Different effects of various anti-GPIIB-IIIa agents on shear-induced platelet activation and expression of procoagulant activity

S. Goto, N. Tamura, M. Li, M. Handa, Y. Ikeda, S. Handa, Z. M. Ruggri

Research output: Contribution to journalArticle

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Abstract

Inhibitors of the platelet glycoprotein (GP)IIb-IIIa receptor (integrili α IIbβ 3) reduce acute thrombotic events in patients with coronary artery disease. To characterize the mechanism of action of these drugs, we evaluated the effects of different GPIIb-IIIa antagonists on shear-induced platelet aggregation, activation, and the expression of procoagulant activity. Samples of platelet-rich plasma from 16 volunteers were exposed to the shear rate of 10 800 s -1 for 6 min in an optically modified cone-plate viscometer. Abciximab, tirofiban and epti-fibatide inhibited aggregation to a similar extent (mean ± SD: 74.1 ±8.5%, 69.5 ±13.6%, 65.6 ±17.0%, respectively), but only abciximab inhibited significantly microparticle release associated with shear-induced platelet activation (64.4 ± 13.6%, P = 2.2x 10 -7; tirofiban =20.0 ±23.4%; eptifibatide =23.9 ± 17.4%). P-selectin platelet surface translocation was also strongly inhibited by abciximab, weakly by eptifibatide, but not by tirofiban. The addition of anti- α vβ 3 to tirofiban enhanced the inhibiting effects on shear-induced P-selectin translocation and microparticle release. Shearing of platelet-rich plasma shortened the re-calcification clotting time after addition of kaolin from 106.9 ± 14.3 to 94.2 ± 10.7 s (mean ± SD; P = 0.0013). This effect, which is mediated by the appearance of procoagulant phospholipids on the surface of sheared platelets and microparticles, was prevented by abciximab and by the combination of tirofiban and anti-α vβ 3, but not by tirofiban alone or eptifibatide. The ability to inhibit shear-induced platelet activation, as evidenced by microparticle release and P-selectin surface translocation as well as the expression of procoagulant activity, differentiates the effects of anti-GPIIb-IIIa agents, which may explain the distinct antithrom-botic efficacy of the agents.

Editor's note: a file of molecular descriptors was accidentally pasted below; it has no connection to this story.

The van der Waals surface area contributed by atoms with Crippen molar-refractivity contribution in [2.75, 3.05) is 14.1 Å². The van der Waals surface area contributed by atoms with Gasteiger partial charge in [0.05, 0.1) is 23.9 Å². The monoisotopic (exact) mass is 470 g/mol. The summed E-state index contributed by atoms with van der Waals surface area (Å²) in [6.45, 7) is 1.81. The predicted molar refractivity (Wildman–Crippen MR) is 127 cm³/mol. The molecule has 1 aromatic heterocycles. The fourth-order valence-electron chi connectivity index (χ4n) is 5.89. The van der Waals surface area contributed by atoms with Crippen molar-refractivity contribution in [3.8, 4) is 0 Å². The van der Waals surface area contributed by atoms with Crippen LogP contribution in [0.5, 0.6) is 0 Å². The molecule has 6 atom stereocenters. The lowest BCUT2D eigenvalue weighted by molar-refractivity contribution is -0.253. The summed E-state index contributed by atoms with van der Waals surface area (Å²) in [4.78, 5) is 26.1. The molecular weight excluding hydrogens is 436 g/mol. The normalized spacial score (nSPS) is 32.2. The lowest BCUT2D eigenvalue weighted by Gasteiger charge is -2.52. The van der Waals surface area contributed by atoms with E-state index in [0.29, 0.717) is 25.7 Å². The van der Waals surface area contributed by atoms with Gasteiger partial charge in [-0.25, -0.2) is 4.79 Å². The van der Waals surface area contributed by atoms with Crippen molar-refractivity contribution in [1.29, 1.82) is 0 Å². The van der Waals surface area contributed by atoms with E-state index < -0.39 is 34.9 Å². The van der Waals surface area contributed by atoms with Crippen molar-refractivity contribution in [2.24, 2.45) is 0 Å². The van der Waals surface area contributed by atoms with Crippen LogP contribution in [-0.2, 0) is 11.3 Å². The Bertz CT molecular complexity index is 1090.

Original languageEnglish
Pages (from-to)2022-2030
Number of pages9
JournalJournal of Thrombosis and Haemostasis
Volume1
Issue number9
DOIs
Publication statusPublished - 2003 Sep

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tirofiban
Platelet Activation
P-Selectin
Platelet-Rich Plasma
Blood Platelets
Integrin beta3
Kaolin
Platelet Glycoprotein GPIIb-IIIa Complex
Platelet Aggregation
Coronary Artery Disease
Volunteers
Phospholipids

Keywords

  • Glycoproteins
  • Platelets
  • Thrombosis
  • Von Willeb-rand factor

ASJC Scopus subject areas

  • Hematology
  • Medicine(all)

Cite this

Different effects of various anti-GPIIB-IIIa agents on shear-induced platelet activation and expression of procoagulant activity. / Goto, S.; Tamura, N.; Li, M.; Handa, M.; Ikeda, Y.; Handa, S.; Ruggri, Z. M.

In: Journal of Thrombosis and Haemostasis, Vol. 1, No. 9, 09.2003, p. 2022-2030.

Research output: Contribution to journalArticle

Goto, S. ; Tamura, N. ; Li, M. ; Handa, M. ; Ikeda, Y. ; Handa, S. ; Ruggri, Z. M. / Different effects of various anti-GPIIB-IIIa agents on shear-induced platelet activation and expression of procoagulant activity. In: Journal of Thrombosis and Haemostasis. 2003 ; Vol. 1, No. 9. pp. 2022-2030.
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AU - Goto, S.

AU - Tamura, N.

AU - Li, M.

AU - Handa, M.

AU - Ikeda, Y.

AU - Handa, S.

AU - Ruggri, Z. M.